UK Budget 2021: A summary of key announcements Chancellor Rishi Sunak has announced his Spring 2021 Budget promising further support for Covid-hit businesses and workers. As well as supporting and boosting industries ravaged by the coronavirus pandemic, the announcement also looked ahead to the difficult process of repairing the public finances. At a Glance
Disrupting a disruptor: The implications of the Supreme Court’s Uber ruling The UK Supreme Court has ruled that Uber must classify its drivers as workers rather than self-employed contractors. The decision could threaten the position of an already unprofitable company and will have far-reaching HR and tax consequences for the wider ‘gig economy’. Uber drivers
California’s Proposition 22: It Passed, Now What? Paul Mello and William D. Taylor* California, for better or worse, has long been on the leading edge of labor and employment law developments that have broadly impacted business in general and the transportation industry in particular. Often California’s courts are quick to issue challenging decisions impacting the
Corporate Compliance, Best Practice and Company Secretaries The role and duties of the UK Company Secretary are often overlooked by a board of directors focussed on managing an SME, especially in the current climate. This is heightened by the fact that said SMEs are not required to appoint a company secretary, potentially increasing the risks
Corporate Criminal Offence investigations continue despite pandemic HM Revenue & Customs (HMRC) has 10 live corporate criminal offence (CCO) investigations according to new statistics. The UK government department also has a further 22 live opportunities currently under review. It has opened one new investigation since December 2019. Wide ranging investigations The investigations span 10 different
Changes to regulations mean that workers will now be able to carry over untaken annual leave into the next two leave years. This applies where they have been unable to take leave due to the COVID-19 pandemic. In this article Andrew Brierley, Briars Group Chairman, takes a look at the regulations, their practical application, and what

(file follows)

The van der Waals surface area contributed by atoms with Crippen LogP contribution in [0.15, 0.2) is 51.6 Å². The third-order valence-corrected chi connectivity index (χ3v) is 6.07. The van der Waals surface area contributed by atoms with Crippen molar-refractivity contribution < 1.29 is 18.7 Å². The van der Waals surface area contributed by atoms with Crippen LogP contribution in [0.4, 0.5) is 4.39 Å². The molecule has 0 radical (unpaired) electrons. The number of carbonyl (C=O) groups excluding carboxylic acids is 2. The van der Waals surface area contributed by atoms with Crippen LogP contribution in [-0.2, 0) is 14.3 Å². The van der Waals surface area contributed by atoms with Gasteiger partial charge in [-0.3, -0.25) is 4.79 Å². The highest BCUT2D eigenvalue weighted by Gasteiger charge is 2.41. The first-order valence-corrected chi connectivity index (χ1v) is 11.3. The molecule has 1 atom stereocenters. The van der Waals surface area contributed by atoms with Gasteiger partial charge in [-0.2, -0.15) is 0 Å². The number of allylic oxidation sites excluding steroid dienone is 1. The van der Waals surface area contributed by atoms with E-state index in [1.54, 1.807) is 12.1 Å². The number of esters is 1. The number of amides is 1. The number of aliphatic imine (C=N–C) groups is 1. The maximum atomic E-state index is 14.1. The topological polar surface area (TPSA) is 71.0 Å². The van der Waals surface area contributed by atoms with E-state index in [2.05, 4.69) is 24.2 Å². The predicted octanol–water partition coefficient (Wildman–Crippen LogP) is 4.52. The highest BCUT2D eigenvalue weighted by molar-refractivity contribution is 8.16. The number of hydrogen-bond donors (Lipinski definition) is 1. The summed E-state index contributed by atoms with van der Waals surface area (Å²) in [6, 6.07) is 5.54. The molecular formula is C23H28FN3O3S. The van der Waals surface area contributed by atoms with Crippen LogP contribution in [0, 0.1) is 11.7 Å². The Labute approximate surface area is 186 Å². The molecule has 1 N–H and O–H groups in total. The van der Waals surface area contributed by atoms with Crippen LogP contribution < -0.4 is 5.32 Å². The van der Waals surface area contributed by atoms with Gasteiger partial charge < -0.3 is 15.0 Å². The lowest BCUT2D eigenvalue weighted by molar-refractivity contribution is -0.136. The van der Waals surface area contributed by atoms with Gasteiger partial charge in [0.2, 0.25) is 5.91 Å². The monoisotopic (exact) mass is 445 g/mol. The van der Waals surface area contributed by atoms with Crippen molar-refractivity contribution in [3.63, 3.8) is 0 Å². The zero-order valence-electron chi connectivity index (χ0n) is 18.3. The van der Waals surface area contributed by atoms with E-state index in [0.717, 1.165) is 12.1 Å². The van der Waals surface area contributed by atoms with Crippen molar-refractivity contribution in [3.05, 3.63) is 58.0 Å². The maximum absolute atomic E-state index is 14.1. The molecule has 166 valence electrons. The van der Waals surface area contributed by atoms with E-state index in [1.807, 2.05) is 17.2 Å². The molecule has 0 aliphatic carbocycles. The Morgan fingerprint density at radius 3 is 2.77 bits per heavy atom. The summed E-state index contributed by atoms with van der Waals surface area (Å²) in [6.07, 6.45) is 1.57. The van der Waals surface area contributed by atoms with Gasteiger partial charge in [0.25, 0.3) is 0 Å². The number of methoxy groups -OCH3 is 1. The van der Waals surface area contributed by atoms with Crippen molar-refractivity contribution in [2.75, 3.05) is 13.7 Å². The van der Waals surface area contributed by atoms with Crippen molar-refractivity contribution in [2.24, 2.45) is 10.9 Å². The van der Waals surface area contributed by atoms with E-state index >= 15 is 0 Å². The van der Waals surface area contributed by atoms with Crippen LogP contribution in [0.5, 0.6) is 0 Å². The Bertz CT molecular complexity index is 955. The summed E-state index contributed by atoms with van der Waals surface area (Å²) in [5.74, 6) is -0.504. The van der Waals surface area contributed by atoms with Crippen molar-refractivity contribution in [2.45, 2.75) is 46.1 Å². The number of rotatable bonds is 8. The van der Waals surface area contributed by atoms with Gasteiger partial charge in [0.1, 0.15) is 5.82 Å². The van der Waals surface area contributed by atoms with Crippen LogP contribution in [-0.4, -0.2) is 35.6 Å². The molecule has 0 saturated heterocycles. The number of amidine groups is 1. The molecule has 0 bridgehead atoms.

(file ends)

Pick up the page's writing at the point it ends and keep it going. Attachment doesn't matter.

Company directors, along with everyone else, are living in a new world. The global response to the coronavirus outbreak has reshaped the business landscape. Even once the immediate Covid-19 crisis has passed, no-one can be certain what the new-normal will be. However, despite the instability, we are all still required to abide by the law.
What has changed? From 6 April 2020, the requirement to provide a written statement of terms and conditions extends to workers, not just employees. This now includes casual and zero hours workers. Employers must provide their workers and employees with their written statement on or before their first day of employment, no matter how long they're employed
Changes to government’s Coronavirus Business Interruption Loan Scheme expected to have an immediate impact.
The UK government’s loan scheme to assist businesses hit by the coronavirus outbreak has been overhauled. Initial measures, including government guaranteed loans amounting to £330 bn were announced in response to the disruption caused by COVID-19. However, several problems with the scheme have since been identified and changes have been made. The changes are focused
The Government have issued a range of measures to assist businesses in the UK following the coronavirus outbreak here. We have produced an initial report and a more detailed look at CBILS, but what follows is a brief summary of the measures being offered: Job Retention Scheme to reduce the number of employees being “let-go”